It seems that each project I become involved with takes on a life of its own. I’ve been told that is a good thing when projects do that; they start to tell you what they want to be. This is certainly true for CharityWarriors.
The first evidence of this is in the name of the project. Our project, initially called “Charity Wars,” was going to be about women in Boston, all associated with different charities and all vying for the same dollar in the relatively small town. I still don’t think that this is a bad idea for a show – in other words, showing a bit of how tough it is to raise money – maybe some cat fights, table flipping, this apparently makes for “good TV.” After all, charity is a business and I was interested at the time of getting into that story. But, it didn’t take long to realize that, at least for this show, we were going down the wrong path.
The women we met simply didn’t have that mentality. They are at war, yes, but not with other women. They are at war with the FDA to release the drug that is a known cure for their child. They are at war with the politicians and leaders of the state to impress upon them the importance for healthcare and housing for our elderly and homeless individuals. They are fighting for awareness for the education of children who would never be able to experience it in a safe, nurturing environment. They are at war with navigating the social media maze to get their message out there in a place where the average person has more than 1,000 unanswered emails in their inbox (I’m guessing based on my experience). They wake up every day to press on and perhaps not find a cure for their own child but to be able to be “this close” and say it’s all been worth it just so more children in the future won’t suffer from a debilitating disease. These women are tireless sorts. They really are Warriors.
Let me introduce you to the women and their charities. They are Erica Corsano, the MSPCA-Angell; Barbara Quiroga, Rogerson Communities; Christine McSherry, the JETT Foundation; Reia Briggs-Connor, Hip Hop for Hope; Michelle Sanchez, the Epiphany School. All the money they raised through www.charitywarriors.org will go directly benefit their cause and one will be awarded a $10,000 bonus at the end of six weeks.
From the time that Mary Chiochios and I started to document the women in their every day life, we saw the challenges. Christine McSherry has five kids! Jett, her middle son who has Duchenne muscular dystrophy has been wheelchair-bound since he was 11 years old. Reia Briggs-Connor is a former Patriots cheerleader. Her passion is dance. She decided to keep dancing and to use dance as a way to get the message out there about her son Jared’s disease, even when her first instinct was to curl up in a corner. He was diagnosed with San Filippo syndrome when he was 24 months old. There is not just one story. There are five truly touching stories of truly amazing women who live with such purpose and drive and ambition every day.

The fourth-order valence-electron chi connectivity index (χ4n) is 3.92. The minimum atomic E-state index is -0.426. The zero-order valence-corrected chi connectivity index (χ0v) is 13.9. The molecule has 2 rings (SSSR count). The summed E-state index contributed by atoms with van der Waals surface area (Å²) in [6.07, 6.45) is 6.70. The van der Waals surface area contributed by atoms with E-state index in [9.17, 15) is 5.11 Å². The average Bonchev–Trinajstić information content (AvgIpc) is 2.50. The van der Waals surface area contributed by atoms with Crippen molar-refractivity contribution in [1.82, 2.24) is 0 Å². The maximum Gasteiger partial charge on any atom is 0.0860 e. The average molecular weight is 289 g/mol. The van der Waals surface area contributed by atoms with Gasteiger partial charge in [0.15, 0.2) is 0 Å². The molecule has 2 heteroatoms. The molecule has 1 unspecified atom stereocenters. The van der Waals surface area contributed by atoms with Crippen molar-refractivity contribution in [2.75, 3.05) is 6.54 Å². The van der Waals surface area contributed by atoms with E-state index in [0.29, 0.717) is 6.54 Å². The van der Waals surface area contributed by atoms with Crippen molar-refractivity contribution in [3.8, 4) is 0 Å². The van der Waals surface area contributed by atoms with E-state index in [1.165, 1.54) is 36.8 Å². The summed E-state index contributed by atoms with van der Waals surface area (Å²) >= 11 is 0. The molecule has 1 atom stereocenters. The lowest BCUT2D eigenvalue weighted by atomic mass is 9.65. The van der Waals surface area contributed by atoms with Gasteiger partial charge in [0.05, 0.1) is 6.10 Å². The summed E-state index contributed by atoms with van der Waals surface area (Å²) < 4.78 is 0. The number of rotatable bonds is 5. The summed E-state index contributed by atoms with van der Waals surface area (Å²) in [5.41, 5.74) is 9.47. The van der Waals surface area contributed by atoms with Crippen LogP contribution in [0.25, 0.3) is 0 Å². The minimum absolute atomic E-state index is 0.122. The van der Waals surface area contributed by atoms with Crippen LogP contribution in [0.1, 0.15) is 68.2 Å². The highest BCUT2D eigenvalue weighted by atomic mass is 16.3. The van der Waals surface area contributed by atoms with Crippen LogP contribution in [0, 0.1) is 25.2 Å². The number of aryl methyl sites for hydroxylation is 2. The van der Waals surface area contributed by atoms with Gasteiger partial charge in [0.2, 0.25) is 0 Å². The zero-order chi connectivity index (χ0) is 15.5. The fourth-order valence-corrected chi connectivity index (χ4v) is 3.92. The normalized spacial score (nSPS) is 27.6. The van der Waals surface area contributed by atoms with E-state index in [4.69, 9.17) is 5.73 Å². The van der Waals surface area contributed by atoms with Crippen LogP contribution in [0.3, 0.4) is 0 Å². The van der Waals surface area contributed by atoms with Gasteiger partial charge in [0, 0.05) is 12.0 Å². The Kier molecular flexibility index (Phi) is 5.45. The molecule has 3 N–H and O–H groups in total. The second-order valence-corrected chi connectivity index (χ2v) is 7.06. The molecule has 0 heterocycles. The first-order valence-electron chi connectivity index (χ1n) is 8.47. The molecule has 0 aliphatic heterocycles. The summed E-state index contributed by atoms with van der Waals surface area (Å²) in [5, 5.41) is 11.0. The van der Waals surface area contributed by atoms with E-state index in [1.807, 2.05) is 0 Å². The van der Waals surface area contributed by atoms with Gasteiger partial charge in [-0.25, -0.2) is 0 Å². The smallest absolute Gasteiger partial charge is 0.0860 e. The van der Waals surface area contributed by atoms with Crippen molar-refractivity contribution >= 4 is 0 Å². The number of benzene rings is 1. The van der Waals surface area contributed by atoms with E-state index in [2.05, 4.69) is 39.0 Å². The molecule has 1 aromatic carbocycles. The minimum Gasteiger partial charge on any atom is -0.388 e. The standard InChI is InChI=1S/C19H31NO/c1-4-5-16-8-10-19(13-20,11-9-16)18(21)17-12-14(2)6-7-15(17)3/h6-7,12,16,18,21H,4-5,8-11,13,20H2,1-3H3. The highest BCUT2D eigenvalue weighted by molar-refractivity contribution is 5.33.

I think that this is the strongest point to me. I look at the women I have met as Mary and I have worked on this project. I see they have the same 24 hours in a day as all people do, they have jobs, families, food to put on the table and soccer games to get to. But, they manage so much more. They seem to don capes and take up swords and shields and drink elixirs that allow them to transcend their circumstances and accomplish so much more in a day. In my mind they are Warriors.
Unlike any other project I have worked on, CharityWarriors has been set up to perpetuate itself. There are so many causes to support and there are so many amazing women who buoy these causes up with their personalities, their attitude and their perseverance and resilience. I’ve become drawn to their stories. Of course we all want to support their causes but, for me, it’s these amazing women at the helm who inspire me to want to give more, be better and live passionately. On the night of Nov. 13 we will reveal who raised the most money in six weeks. If you join us at the event I believe you will walk away feeling good you attended and inspired. Will you be the next Charity Warrior? Or do you know someone who is?
For more information on the event go to www.charitywarriors.org
Styleboston was at Royale nightclub to show our support for the Dress for Success Boston event featuring designer Denise Hajjar. Headlining for the 6th year in a row, Denise had some of Boston’s most fashionable women participating in the evening, raising money and awareness for disadvantaged women looking for a fresh start in the workplace. We chat with Linda Holliday, Janet Wu and Yolanda Cellucci, who all walked the runway wearing the designer’s latest collection, as well as Denise Hajjar and the co-founder of Dress for Success, Nancy Schneider.
EDITOR AT LARGE
CHIEF FASHION CORRESPONDENT
Anna Paula Goncalves
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